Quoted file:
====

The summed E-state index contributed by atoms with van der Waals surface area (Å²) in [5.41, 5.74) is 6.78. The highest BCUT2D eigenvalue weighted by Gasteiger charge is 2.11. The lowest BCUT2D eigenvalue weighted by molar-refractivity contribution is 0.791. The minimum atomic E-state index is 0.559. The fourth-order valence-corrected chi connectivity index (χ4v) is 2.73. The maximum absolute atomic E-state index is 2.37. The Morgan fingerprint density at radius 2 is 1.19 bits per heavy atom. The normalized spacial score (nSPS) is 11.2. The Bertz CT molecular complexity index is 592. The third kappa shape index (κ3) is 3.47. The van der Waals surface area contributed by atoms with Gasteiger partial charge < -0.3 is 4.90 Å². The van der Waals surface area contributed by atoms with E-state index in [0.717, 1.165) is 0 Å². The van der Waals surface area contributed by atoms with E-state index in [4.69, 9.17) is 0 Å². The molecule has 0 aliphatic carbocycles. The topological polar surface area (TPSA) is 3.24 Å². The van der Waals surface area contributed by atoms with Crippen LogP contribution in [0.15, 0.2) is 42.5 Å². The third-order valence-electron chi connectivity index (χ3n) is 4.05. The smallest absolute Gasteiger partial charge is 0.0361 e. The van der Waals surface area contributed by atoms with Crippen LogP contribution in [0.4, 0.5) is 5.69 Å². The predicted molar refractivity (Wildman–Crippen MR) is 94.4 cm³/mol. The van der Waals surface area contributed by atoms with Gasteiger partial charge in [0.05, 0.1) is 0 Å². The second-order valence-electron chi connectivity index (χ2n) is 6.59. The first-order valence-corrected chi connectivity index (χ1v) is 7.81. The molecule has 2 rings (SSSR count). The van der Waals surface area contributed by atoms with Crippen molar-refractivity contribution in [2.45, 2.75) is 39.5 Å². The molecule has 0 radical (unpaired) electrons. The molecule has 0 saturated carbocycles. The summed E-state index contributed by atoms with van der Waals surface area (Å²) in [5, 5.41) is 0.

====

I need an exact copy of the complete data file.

The summed E-state index contributed by atoms with van der Waals surface area (Å²) in [5.41, 5.74) is 6.78. The highest BCUT2D eigenvalue weighted by Gasteiger charge is 2.11. The lowest BCUT2D eigenvalue weighted by molar-refractivity contribution is 0.791. The minimum atomic E-state index is 0.559. The fourth-order valence-corrected chi connectivity index (χ4v) is 2.73. The maximum absolute atomic E-state index is 2.37. The Morgan fingerprint density at radius 2 is 1.19 bits per heavy atom. The normalized spacial score (nSPS) is 11.2. The Bertz CT molecular complexity index is 592. The third kappa shape index (κ3) is 3.47. The van der Waals surface area contributed by atoms with Gasteiger partial charge < -0.3 is 4.90 Å². The van der Waals surface area contributed by atoms with E-state index in [0.717, 1.165) is 0 Å². The van der Waals surface area contributed by atoms with E-state index in [4.69, 9.17) is 0 Å². The molecule has 0 aliphatic carbocycles. The topological polar surface area (TPSA) is 3.24 Å². The van der Waals surface area contributed by atoms with Crippen LogP contribution in [0.15, 0.2) is 42.5 Å². The third-order valence-electron chi connectivity index (χ3n) is 4.05. The smallest absolute Gasteiger partial charge is 0.0361 e. The van der Waals surface area contributed by atoms with Crippen LogP contribution in [0.4, 0.5) is 5.69 Å². The predicted molar refractivity (Wildman–Crippen MR) is 94.4 cm³/mol. The van der Waals surface area contributed by atoms with Gasteiger partial charge in [0.05, 0.1) is 0 Å². The second-order valence-electron chi connectivity index (χ2n) is 6.59. The first-order valence-corrected chi connectivity index (χ1v) is 7.81. The molecule has 2 rings (SSSR count). The van der Waals surface area contributed by atoms with Crippen molar-refractivity contribution in [2.45, 2.75) is 39.5 Å². The molecule has 0 radical (unpaired) electrons. The molecule has 0 saturated carbocycles. The summed E-state index contributed by atoms with van der Waals surface area (Å²) in [5, 5.41) is 0.